, Volume 24, Issue 2, pp 69-78

Social organization in the ant Pheidole dentata

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Summary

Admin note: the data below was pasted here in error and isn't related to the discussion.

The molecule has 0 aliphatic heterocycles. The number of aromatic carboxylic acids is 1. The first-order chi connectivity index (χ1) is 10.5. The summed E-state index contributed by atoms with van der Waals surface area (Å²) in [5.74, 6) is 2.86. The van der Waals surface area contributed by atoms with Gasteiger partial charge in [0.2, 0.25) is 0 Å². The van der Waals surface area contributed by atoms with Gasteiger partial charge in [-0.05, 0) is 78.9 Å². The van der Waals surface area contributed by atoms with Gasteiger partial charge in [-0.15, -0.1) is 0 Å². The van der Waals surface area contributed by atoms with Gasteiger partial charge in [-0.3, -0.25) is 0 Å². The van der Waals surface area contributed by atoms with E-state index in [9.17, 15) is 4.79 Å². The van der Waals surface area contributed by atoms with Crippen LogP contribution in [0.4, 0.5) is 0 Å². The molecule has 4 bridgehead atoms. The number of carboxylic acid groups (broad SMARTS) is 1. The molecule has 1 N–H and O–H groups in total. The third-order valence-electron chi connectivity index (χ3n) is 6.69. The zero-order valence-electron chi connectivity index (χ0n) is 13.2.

Caste theory states that the proportions of individuals in different demographic classes of an insect society should vary with environmental factors, and are adaptive because they enhance colony-level efficiency. We examined the proportions of workers in different age and size classes (temporal and physical castes) in whole colonies of the ant Pheidole dentata collected in two different habitats. Despite significant ecological differences between the habitats in competition, resource availability and predation, we found no differences in the physical and temporal caste structures of colonies. Also, there was no correlation between physical or temporal caste ratios and the reproductive output of colonies. Because of topography, distance between sites, and apparent low vagility of Pheidole alates, we assume that gene flow between the sites is inadequate to account for the observed similarities. Although age- and size-related patterns of division of labor were observed, similarities in the behavioral profiles (the sum of the relative contributions of each age cohort to the performance of tasks) in colonies having different age caste structures suggests that worker, flexibility may be more important than rigidly programmed age- and size-correlated patterns of task performance.